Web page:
The efficacy of postoperative nausea and vomiting (PONV) prevention protocols in low-income countries is not well known. Different surgical procedures, available medications, and co-occurring diseases imply that existing protocols may need validation in these settings. We assessed the association of a risk-directed PONV prevention protocol on the incidence of PONV and short-term surgical outcomes in a teaching hospital in Rwanda.
We compared the incidence of PONV during the first 48 hours postoperatively before (April 1, 2019–June 30, 2019; preintervention) and immediately after (July 1, 2019–September 30, 2019; postintervention) implementing an Apfel score-based PONV prevention strategy in 116 adult patients undergoing elective open abdominal surgery at Kigali University Teaching Hospital in Rwanda. Secondary outcomes included time to first oral intake, hospital length of stay, and rate of wound dehiscence. Interrupted time series analyses were performed to assess the associated temporal slopes of the outcome before and immediately after implementation of the risk-directed PONV prevention protocol.
Compared to just before the intervention, there was no change in the odds of PONV at the beginning of the postintervention period (odds ratio [OR], 0.23; 95% confidence interval [CI], 0.05–1.01). There was a decreasing trend in the odds of nausea (OR, 0.60; 95% CI, 0.36–0.97) per month. However, there was no difference in the incidence of nausea immediately after implementation of the protocol (OR, 0.96; 95% CI, 0.25–3.72) or in the slope between preintervention and postintervention periods (OR, 1.48; 95% CI, 0.60–3.65). In contrast, there was no change in the odds of vomiting during the preintervention period (OR, 1.01; 95% CI, 0.61–1.67) per month. The odds of vomiting decreased at the beginning of the postintervention period compared to just before (OR, 0.10; 95% CI, 0.02–0.47; P = .004). Finally, there was a significant decrease in the average time to first oral intake (estimated 14 hours less; 95% CI, −25 to −3) when the protocol was first implemented, after adjusting for confounders; however, there was no difference in the slope of the average time to first oral intake between the 2 periods (P = .44).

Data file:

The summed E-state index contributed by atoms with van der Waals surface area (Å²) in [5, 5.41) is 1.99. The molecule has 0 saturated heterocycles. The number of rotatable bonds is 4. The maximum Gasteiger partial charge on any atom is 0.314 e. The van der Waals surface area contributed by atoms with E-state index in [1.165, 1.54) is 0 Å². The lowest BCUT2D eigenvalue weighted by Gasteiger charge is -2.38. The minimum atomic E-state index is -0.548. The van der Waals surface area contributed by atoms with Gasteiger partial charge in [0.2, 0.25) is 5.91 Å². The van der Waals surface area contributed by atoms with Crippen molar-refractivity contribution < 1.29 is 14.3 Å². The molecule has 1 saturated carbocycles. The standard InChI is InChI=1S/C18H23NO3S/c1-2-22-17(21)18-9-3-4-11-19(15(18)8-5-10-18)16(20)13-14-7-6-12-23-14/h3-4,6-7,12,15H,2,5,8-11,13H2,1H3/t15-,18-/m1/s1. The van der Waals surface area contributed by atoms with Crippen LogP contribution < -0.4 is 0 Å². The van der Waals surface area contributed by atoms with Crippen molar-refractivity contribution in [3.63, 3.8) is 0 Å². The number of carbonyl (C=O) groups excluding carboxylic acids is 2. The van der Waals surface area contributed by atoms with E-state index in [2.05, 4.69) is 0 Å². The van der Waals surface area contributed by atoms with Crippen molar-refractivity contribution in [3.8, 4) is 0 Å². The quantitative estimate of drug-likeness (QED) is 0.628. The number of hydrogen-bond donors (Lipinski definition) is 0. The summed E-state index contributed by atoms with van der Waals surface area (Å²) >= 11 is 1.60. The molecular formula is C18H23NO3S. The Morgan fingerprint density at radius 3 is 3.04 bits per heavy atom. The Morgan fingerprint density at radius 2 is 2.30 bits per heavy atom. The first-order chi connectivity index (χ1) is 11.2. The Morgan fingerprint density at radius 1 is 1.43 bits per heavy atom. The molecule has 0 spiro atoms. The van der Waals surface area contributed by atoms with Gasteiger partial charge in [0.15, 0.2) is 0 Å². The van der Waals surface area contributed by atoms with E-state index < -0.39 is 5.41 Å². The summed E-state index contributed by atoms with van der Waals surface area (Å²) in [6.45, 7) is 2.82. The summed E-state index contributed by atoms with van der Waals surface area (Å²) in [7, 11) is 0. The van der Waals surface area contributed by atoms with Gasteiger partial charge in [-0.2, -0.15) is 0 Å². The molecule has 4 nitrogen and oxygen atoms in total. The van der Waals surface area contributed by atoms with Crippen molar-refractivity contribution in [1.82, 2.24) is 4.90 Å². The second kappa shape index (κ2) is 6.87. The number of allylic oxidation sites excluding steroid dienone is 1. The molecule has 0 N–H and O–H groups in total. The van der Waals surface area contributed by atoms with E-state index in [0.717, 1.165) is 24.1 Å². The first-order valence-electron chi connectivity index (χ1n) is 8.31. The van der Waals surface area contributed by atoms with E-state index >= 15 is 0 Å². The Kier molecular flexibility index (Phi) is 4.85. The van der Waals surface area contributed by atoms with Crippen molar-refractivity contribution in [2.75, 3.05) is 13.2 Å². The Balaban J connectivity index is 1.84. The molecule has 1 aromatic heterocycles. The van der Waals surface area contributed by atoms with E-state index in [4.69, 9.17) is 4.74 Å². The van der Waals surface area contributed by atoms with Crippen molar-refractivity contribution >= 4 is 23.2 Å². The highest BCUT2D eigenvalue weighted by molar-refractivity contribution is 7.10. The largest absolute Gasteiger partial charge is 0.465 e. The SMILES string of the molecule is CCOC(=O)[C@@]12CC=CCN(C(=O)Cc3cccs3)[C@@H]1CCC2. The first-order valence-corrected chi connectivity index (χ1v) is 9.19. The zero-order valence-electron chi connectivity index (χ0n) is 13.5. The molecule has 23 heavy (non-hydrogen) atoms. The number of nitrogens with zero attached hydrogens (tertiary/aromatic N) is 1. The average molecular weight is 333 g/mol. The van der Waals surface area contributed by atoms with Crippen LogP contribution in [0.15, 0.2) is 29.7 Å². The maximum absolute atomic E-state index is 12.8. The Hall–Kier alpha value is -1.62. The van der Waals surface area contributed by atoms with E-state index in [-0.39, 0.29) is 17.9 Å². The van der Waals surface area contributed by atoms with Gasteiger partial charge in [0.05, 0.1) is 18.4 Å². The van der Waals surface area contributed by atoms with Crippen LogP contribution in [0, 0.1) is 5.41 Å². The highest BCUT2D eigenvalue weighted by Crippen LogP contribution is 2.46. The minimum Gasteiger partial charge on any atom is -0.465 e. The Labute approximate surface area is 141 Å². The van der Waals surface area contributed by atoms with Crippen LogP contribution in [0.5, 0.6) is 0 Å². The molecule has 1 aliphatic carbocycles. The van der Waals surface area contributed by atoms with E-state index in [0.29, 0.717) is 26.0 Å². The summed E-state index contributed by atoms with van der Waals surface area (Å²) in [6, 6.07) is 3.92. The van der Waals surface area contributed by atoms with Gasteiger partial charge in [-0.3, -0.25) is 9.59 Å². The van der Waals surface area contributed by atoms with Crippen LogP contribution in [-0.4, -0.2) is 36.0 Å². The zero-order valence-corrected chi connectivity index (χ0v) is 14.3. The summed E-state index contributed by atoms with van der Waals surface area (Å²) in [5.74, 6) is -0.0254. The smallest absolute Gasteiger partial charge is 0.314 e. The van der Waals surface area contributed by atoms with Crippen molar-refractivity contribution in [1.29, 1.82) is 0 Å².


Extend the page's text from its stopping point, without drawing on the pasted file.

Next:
A risk-directed PONV prophylaxis protocol was associated with reduced vomiting and time to first oral intake after implementation. There was no substantial difference in the slopes of vomiting incidence and time to first oral intake before and after implementation.
- Question: Is implementation of risk-directed postoperative nausea and vomiting (PONV) prophylaxis based on the Apfel score associated with a decreased incidence of PONV in low-income settings?
- Findings: Implementation of a protocol was associated with reduced vomiting and time to first oral intake, although longitudinal studies are needed to assess whether these effects are sustained over time.
- Meaning: Despite major differences in low-income settings, implementing multimodal prevention of PONV based on the Apfel score, a simple preoperative risk-stratification tool, is associated with short-term benefits.